Pinhole Photography: Taking a Photo (Exposure Times)

Ok sorry it took me a little while to get to the second post in this series….I took some time off for our vacation. Back to the wide-angle pinhole camera! (click here for the first overview and assembly post ) By now you should have your pinhole camera made and your dark room supplies ordered.  It’s time to take some photos! If you are just stumbling on this post you can find the series from start to finish at the below link:

Your pinhole camera is ready to go!

A DIY Coffee Can Pinhole Camera (Wide Angle) via lilblueboo.com #pinhole #diy #tutorial #photography

For this type of pinhole camera, instead of 35mm film, you’ll be using B&W photo paper (see the source list at the bottom of the post). I find this much easier and more fun than film. With 35mm film you have to enlarge the negatives….with photo paper you have an instant 5×7 sized negative. There’s one more step to reversing the negative in the darkroom, but you can also scan your negative into your computer and then “invert it” using Photoshop. This is also a great step if you need to tweak contrast or lighting slightly to see your image better.

 

Once you have your B&W photo paper you can load the camera! Make sure not to open your packet of paper until you are in the darkroom or you will expose it. It is LIGHT SENSITIVE.  (Note: I’m loading the paper in the light below just so you can see it….but this must be done in the darkroom!)

Take a piece of photo paper and place it into the camera as shown. The slightly glossy/smooth side is the side that is light sensitive. Make sure that side is centered facing the pinhole. (The glossy texture will wash away in the dark room trays.)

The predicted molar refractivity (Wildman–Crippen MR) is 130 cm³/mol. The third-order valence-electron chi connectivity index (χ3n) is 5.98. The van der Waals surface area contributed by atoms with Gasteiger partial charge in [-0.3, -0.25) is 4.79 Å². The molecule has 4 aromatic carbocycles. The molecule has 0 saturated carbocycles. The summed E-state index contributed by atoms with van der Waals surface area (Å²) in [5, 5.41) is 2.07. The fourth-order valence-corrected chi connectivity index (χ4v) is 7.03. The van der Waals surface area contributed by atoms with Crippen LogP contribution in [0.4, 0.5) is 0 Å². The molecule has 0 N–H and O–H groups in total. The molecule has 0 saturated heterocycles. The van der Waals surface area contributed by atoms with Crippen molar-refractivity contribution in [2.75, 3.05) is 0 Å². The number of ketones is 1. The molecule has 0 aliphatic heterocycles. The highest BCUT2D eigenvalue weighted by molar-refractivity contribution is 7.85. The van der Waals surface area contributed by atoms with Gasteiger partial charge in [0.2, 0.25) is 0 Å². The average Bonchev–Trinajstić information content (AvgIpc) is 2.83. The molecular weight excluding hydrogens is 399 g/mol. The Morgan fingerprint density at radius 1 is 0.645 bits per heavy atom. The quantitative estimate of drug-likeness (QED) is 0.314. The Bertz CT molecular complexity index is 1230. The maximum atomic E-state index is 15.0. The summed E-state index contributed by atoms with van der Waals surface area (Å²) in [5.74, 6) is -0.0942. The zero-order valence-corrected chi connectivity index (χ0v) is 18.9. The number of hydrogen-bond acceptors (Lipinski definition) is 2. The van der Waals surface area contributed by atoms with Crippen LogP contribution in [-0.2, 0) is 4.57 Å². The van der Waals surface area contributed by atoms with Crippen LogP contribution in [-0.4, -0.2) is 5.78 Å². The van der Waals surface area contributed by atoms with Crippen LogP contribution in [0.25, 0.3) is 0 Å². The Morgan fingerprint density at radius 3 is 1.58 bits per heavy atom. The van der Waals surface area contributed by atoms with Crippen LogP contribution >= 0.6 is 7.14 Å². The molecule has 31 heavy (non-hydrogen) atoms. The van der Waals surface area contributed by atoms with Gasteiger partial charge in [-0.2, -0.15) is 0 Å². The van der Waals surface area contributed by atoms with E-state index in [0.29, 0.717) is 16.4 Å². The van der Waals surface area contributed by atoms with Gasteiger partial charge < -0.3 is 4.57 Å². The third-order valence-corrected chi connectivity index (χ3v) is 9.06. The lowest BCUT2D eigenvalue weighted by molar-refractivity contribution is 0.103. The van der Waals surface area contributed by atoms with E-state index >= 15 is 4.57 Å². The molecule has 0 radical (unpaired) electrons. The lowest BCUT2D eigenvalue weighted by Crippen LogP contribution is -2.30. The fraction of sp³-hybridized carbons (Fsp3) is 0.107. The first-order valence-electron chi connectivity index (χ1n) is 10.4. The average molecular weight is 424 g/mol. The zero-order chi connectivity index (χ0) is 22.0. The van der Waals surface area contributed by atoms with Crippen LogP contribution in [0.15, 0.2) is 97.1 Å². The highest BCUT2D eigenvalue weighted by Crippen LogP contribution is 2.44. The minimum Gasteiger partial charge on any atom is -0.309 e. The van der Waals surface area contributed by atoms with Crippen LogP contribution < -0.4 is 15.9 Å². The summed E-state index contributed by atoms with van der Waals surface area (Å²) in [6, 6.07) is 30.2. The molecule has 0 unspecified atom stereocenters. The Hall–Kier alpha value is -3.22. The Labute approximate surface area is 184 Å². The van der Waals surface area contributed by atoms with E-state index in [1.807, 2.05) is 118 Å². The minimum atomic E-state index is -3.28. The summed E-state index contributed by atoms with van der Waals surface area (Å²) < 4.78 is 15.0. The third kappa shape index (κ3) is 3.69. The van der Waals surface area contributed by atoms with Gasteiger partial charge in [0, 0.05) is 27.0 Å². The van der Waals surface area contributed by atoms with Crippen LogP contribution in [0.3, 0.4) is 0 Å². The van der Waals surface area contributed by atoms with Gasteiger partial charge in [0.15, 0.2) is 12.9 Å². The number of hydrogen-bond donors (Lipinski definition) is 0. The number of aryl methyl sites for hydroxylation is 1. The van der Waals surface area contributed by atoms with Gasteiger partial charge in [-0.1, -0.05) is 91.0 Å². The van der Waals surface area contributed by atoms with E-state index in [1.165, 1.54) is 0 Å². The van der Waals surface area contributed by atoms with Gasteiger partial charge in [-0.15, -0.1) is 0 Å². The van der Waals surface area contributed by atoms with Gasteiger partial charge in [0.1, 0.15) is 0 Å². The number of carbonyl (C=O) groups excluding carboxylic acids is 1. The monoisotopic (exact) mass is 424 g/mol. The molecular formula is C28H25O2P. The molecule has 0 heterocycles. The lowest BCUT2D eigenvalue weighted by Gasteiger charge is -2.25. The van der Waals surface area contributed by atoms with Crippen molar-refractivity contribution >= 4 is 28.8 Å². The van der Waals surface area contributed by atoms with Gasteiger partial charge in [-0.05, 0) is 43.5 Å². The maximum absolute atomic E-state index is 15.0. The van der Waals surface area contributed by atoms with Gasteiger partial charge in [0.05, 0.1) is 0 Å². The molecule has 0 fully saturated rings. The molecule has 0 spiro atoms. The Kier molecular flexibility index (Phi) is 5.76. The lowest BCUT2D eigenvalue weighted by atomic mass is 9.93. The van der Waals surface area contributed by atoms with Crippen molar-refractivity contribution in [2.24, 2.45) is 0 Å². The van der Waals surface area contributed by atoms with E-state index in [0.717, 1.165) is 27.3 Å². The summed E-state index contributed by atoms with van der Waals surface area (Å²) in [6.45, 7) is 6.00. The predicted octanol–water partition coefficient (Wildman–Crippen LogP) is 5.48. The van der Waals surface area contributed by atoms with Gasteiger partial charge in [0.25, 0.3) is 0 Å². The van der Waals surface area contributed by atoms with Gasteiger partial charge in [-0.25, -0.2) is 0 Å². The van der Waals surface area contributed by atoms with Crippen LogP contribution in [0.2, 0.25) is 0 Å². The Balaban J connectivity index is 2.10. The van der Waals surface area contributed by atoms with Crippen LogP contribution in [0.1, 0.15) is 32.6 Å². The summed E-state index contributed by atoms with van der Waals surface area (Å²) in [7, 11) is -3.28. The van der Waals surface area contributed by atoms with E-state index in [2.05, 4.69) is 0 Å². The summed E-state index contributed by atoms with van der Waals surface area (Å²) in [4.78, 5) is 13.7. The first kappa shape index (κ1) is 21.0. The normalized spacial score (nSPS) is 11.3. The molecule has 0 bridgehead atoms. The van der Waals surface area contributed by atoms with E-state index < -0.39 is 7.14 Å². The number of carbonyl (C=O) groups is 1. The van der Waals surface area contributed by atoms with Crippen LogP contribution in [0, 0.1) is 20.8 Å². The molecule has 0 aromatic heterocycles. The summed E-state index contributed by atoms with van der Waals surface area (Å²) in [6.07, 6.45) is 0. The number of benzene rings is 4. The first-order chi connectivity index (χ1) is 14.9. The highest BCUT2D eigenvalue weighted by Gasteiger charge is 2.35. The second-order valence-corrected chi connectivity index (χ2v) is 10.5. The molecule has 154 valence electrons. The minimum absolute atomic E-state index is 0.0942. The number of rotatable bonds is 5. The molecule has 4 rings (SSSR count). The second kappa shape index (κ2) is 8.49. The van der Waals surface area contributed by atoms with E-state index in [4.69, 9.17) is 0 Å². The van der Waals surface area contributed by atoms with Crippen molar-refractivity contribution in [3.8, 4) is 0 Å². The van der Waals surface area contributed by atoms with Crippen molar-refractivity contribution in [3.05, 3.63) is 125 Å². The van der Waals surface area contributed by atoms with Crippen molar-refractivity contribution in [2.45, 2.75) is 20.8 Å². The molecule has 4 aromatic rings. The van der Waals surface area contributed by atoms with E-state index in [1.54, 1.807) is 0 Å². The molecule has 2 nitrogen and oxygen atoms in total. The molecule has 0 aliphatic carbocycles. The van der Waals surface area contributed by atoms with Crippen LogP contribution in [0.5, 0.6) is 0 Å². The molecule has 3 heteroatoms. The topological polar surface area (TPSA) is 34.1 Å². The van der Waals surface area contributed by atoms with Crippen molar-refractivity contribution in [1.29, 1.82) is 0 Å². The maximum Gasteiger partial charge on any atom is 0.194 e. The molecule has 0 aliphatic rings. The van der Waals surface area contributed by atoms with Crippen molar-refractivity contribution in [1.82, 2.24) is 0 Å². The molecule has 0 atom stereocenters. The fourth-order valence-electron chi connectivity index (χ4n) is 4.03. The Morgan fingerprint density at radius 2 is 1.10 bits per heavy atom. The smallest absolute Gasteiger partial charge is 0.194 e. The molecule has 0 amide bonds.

Make sure your shutter is closed before leaving the dark room!

Loading B&W photo paper into a pinhole camera via lilblueboo.com #pinhole #diy #tutorial #wideangle #photography

The paper works the best in bright sunlight. Take the camera outdoors and set up the camera facing your subject. Open the shutter to allow light to enter the can and expose the image.  Then make sure your shutter is CLOSED completely.  Don’t open the shutter again until you have the can in the dark room again.
How the pinhole camera works via lilblueboo.com #pinhole #pinholephotography #photography #darkroom

You’ll have to experiment with exposure times as you start out….but then you’ll get a feel for it. (which is why I recommend multiple cameras….number them so that you can keep track of how long you leave the shutter open for later  comparison)

 

 

Here’s a little chart I made that might help as a starting point for exposure times.  [Read more…]

Pinhole Photography: Making A Wide Angle Pinhole Camera

Pinhole Photography: Making A Wide Angle Pinhole Camera via lilblueboo.com #photography #darkroom #pinhole #pinholecamera

I’ve been teaching Boo about traditional photography.  We did the film thing….now for the photographic paper and dark room process. I’ve used oatmeal box cameras in the past but I think it’s a much faster process with a metal can….so I’ve substituted with coffee cans and paint cans now. It’s actually really easy to create a temporary mini darkroom in a spare bathroom or a small closet. See the bottom of the post for the complete supply source list.